Today’s post is from Clea Kolster, PhD student affiliated with the Centre for Environmental Policy, the Centre for Process Systems Engineering and the Grantham Institute – Climate Change and the Environment. Here discusses COP23, the transition from coal to gas as part of a low-carbon economy and presents three advantages and two setbacks to using low-carbon hydrogen coupled with Carbon Capture and Storage (CCS) to decarbonise the natural gas grid.
On November 17, 2017, the UN Framework Convention on Climate Change’s 23rd COP (Conference of the Parties) came to a close. For the first time in 23 years, its presidency was held by a small developing island nation, Fiji. However, for practical, logistical and mostly environmentally responsible reasons, the two-week meeting took place in Bonn, Germany, instead of in the middle of the Pacific Ocean.
One of the key concerns before COP this year was the effect that the USA’s withdrawal from the Paris Climate Agreement would have on other parties’ engagement. Negotiations went relatively well given the circumstances: China has shown more initiative, and representatives from US states who do not support Trump’s actions such as California, Colorado, Oregon and Washington played an important role in the event. Pushing forward the phase-out of coal was a central point of discussion among attendees of the COP conference – in spite of President Trump’s coal revival viewpoint – with the creation of the “Powering Past Coal Alliance”. The initiative was led by the UK and Canada and now has 20 actors signed up including US states Washington and Oregon (Carbon Brief).
Switching energy consumption from coal to natural gas is a big step to greenhouse gas (GHG) emissions reduction as natural gas when burnt produces approximately quarter the emissions that coal does. A number of countries, including the US and the UK, have already seen a shift away from coal in the past couple decades. In 2000, the US energy consumption by source was about the same for natural gas and coal but in 2017 natural gas provided 29% of energy consumption while coal only provided 15% (US EIA Monthly Energy Review). Worldwide the supply of coal as primary energy still exceeds what is provided by natural gas as it does for electricity generation, but this is also shifting.
Natural gas has a number of end-uses including electricity generation, heat production for domestic and commercial use in buildings and industry. While natural gas is better than coal in terms of carbon intensity it still needs to be decarbonised and in 2015 accounted for 20% of carbon dioxide (CO2) emissions from fuel combustion (IEA Key World Energy Statistics 2017). In light of today’s ambitions to avoid dangerous climate change and limit global temperature rise to “well below 2°C ”, bringing emissions down to net zero before the end of the century, decarbonising the gas grid is vital.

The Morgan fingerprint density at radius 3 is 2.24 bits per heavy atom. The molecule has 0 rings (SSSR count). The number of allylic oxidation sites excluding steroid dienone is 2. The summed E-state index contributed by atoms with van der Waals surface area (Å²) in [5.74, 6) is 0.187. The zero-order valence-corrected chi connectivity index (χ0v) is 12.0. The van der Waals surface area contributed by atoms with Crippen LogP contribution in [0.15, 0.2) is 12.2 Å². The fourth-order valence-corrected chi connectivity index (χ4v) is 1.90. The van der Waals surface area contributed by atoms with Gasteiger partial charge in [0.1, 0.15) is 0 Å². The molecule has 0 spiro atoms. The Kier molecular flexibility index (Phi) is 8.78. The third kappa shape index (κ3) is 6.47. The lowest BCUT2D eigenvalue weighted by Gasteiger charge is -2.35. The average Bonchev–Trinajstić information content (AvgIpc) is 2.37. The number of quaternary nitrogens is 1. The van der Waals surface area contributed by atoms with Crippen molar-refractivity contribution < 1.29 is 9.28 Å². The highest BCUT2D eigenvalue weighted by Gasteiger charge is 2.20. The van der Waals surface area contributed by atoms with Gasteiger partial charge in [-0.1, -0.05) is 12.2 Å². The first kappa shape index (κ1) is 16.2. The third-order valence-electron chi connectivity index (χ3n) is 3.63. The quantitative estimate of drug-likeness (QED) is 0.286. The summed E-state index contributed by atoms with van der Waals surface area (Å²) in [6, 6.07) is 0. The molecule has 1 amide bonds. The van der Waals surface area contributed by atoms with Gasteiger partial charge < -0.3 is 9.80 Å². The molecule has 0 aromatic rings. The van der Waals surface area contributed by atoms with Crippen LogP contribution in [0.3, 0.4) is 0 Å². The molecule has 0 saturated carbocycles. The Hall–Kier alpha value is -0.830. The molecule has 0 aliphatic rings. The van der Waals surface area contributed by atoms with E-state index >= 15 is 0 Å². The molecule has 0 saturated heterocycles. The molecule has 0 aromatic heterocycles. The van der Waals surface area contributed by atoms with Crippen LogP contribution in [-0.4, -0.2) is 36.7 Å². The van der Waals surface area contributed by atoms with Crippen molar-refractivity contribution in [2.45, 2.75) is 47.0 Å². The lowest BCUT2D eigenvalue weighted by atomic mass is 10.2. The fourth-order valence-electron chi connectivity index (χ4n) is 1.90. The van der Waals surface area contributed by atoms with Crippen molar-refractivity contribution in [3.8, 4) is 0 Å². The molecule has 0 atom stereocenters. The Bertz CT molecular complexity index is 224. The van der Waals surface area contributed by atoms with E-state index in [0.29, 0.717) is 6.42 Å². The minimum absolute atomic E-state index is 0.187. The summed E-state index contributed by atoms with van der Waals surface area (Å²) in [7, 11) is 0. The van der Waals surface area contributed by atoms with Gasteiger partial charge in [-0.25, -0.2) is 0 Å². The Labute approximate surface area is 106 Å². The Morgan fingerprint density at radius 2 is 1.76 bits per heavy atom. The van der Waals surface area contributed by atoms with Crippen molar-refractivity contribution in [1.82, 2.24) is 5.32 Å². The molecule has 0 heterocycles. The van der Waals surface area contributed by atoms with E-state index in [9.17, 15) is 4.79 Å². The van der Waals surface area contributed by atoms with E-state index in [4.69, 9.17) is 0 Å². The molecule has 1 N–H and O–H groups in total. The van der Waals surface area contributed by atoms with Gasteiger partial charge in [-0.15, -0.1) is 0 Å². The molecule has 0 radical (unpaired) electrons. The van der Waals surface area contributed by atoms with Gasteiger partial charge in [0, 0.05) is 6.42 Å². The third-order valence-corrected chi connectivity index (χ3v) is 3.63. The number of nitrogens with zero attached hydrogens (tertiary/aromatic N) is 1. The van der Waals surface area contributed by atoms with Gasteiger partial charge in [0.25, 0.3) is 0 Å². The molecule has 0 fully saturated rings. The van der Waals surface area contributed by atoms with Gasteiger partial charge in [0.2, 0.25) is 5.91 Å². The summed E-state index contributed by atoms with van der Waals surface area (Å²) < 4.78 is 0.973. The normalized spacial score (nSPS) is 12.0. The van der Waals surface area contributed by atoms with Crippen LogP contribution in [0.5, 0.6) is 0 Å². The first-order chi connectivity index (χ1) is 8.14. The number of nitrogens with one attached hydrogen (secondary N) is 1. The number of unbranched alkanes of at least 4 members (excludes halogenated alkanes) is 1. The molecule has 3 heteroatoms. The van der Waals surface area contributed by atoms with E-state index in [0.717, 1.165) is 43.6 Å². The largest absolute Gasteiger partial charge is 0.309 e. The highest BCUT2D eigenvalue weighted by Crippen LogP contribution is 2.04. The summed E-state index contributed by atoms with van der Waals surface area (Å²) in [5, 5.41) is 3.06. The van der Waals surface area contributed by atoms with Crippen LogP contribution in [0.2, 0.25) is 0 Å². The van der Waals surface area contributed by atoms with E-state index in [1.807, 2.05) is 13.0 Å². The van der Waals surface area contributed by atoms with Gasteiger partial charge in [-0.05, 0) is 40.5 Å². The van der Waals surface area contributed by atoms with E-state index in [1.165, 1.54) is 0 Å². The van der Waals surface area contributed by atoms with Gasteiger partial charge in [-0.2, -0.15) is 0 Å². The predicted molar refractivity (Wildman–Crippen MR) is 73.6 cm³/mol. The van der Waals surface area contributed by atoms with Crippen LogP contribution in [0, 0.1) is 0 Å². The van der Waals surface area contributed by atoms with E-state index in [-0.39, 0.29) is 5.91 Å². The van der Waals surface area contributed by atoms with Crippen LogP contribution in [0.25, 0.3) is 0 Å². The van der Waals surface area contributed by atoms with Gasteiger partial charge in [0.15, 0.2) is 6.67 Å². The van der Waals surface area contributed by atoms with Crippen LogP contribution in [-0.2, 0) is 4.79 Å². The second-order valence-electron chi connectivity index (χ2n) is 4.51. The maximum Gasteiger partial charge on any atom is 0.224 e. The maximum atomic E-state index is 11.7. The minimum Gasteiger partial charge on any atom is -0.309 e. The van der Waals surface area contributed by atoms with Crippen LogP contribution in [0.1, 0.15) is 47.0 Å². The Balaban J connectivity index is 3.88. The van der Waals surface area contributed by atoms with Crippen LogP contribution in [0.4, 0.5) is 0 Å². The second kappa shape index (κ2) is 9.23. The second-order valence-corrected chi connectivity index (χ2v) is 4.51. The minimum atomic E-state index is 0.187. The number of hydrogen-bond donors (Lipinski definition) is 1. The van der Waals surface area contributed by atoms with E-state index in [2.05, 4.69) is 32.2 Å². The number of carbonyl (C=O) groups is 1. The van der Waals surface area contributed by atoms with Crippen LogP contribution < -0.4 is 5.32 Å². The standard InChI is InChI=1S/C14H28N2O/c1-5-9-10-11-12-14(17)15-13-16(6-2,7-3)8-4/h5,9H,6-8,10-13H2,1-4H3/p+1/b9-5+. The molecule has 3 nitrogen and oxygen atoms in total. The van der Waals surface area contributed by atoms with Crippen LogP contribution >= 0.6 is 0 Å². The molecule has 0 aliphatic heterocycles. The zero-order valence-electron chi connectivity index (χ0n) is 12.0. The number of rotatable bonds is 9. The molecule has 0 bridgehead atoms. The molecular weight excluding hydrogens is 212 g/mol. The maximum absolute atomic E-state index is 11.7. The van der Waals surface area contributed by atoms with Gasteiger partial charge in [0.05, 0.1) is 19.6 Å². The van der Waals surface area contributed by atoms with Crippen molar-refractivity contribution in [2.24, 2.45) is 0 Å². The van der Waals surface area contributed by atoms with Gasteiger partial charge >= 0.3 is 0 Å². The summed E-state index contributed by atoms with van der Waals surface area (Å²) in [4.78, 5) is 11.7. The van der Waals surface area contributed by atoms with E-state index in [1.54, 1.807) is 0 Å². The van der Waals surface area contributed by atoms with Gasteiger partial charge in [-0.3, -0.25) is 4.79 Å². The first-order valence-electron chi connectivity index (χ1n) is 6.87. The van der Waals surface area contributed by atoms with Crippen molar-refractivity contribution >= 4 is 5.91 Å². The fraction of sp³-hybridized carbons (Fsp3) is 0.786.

Earlier this year, the Sustainable Gas Institute at Imperial College London released a white paper titled “A Greener gas grid: what are the options?” The report presents options for reducing the carbon intensity of our gas networks and the relevant feasibility of each of these options.
One of the key options discussed in this report is to switch from using methane (CH4) which is the main component of natural gas to using hydrogen (H2) as a primary energy source in the same way we do natural gas. The most common method used to produce hydrogen is by reacting methane with steam (H2O) through a process called steam methane reforming (SMR). A by-product of this reaction is carbon monoxide (CO) and this reacts with water through a process called water-gas-shift producing more hydrogen, but also carbon dioxide (CO2). In order to ensure that this process is actually “decarbonised” the CO2 is sequestered using CCS. CCS captures and stores CO2 in well characterised, deep geological reservoirs kilometres below the surface where it is highly unlikely to ever escape.
Combining the production of hydrogen with CCS to decarbonise the gas grid provides a promising pathway solution to a decarbonised economy and like all other potential pathways, it will have its pros and cons.
Advantage #1: Lower Sunk Costs